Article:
“When the call came for the 20x12 projects, we thought this was the perfect opportunity to bring our interests together,” says Cutler. “There are connections between table-tennis and the string quartet. There’s a two-way dialogue all the time and a ricocheting of sound. Table-tennis players have training drills that create regular rhythms and I thought I could use this as a kind of percussion instrument. The challenge was to make it seem natural, as if it had always existed.”
Ping! has emerged as an installation-type event, with choreography as important as sound. Cutler persuaded the Coulls to divide up so that there were two players on each side of the net, “which created the sense of two teams, and the whole thing changed”. He then brought in video artist Tom Dale to create a film “like a referee. People talk about the artistry of football, the beauty of movement, but we don’t consider sport to be an art form. I wanted to take both sides into a different environment and see if they stood up”.
Choreography is even more crucial to Gavin Higgins’s What Wild Ecstasy, which Rambert Dance Company premiered at Aberdeen in February and will repeat next month (May 15-19) at Sadler’s Wells in London. His challenge was to provide a contemporary response to Debussy’s Prélude à l’après-midi d’un faune, a ballet the company wanted to revive.
But what about the sporting connection? “The sport idea was just a way in [to the creative process],” says Higgins, 29, indicating that New Music 20x12 has not been overly prescriptive. “Mark [Baldwin, artistic director of Rambert Dance Company] had an idea for choreography inspired by Grecian urn paintings depicting Olympian activities. But the starting point [in art] is never where you end up. In the end, our sport-like element is the dance: these guys are athletes.”
What Wild Ecstasy turns out to be more of a contrast to the Debussy than a continuation of it. Higgins’s research showed him that a faun is an “aggressive animal – they tried to shag anything around, like a primitive form of sexual selection in the Darwinian sense”. So, unlike Nijinsky’s slow and sensual choreography for Debussy, “we wanted the flip side – something aggressive and Dionysian in its exuberance. We thought of nightclubs, where people have a good time and get a mate. I grew up next to the Forest of Dean, where there used to be illegal raves, with acid house music booming out of big sound systems through the forest. It’s interesting how those early experiences linger – it was the rhythmic drive that gave Mark his way into my music.”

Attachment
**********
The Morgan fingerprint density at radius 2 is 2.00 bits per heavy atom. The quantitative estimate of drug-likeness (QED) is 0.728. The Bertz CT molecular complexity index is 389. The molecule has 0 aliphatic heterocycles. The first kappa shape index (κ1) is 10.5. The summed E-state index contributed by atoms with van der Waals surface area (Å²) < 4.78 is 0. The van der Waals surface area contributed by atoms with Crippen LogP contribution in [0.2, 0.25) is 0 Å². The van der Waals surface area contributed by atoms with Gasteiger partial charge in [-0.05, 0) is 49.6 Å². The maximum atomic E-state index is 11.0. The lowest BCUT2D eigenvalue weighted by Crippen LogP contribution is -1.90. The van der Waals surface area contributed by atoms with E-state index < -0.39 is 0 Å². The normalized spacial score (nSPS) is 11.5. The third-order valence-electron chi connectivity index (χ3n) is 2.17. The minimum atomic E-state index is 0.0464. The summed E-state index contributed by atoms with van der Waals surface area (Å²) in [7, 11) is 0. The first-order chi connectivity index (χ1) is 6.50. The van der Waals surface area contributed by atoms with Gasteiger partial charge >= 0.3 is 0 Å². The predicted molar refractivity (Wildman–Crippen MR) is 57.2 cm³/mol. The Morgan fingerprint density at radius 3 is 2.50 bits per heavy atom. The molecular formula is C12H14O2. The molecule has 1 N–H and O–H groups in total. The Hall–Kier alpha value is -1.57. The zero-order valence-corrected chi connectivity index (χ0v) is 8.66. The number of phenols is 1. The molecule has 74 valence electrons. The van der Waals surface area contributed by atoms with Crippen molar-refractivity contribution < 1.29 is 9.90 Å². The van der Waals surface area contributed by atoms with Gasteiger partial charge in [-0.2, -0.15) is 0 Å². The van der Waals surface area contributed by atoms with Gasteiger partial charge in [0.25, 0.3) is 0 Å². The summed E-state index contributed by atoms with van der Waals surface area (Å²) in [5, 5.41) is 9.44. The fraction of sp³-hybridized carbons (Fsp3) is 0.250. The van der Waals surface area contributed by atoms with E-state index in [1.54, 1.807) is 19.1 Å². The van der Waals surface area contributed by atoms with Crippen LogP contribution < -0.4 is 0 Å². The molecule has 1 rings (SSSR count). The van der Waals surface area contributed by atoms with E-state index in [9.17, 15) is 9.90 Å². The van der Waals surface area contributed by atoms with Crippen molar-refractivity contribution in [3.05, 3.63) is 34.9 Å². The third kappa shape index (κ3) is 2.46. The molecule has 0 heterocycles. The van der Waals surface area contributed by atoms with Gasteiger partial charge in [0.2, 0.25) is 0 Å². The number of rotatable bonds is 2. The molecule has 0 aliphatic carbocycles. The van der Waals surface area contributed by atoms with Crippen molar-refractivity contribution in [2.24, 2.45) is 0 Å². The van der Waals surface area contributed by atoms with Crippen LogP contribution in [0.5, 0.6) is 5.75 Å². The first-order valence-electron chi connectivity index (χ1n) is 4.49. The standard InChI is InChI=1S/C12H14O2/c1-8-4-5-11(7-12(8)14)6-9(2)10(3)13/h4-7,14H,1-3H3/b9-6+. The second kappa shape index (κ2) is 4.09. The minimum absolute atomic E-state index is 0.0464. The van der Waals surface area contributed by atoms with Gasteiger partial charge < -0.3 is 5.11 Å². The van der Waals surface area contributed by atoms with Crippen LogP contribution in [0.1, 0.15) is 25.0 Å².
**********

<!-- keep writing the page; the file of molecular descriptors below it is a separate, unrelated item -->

Not every 20x12 commission is for indoor performance and some have little connection to physical activity. David Bruce’s Fire, for example, is designed for the outdoors, “more an inward-looking piece than a whizz-bang spectacle,” he says. Scored for choir, four horns and fire artist, Fire draws inspiration from the Olympic flame – “a connection to divinity and spirituality”.
Like Beamish, Bruce, 41, was initially flummoxed by the Olympic connection. Then his imagination began to work. Drawing on texts by Vikram Seth and by 6th-century poet Yannai, he envisages an audience of up to 300 inside a circle of choristers with sticks of flame creating a space for meditation within chant-like waves of overlapping sound. But will the atmosphere be sufficiently quiet when Fire is premiered in Salisbury town square on May 26, with later performances scheduled for other public spaces in Brighton and London?
Bruce sees music and sport as “different aspects of celebrating humanity, a parallel thing. The connection between believing in something and practice – the doing of it – has a great resonance, and in that sense playing music has a spiritual aspect for me. I’m sure sports men and women feel something similar. Whether as athletes or artists, we are trying to transcend our bodies and fulfil our potential.”
BBC Radio 3 will broadcast Sally Beamish’s ‘Spinal Chords’ on April 21
London’s Southbank Centre hosts New Music 20x12 commissions, July 13-15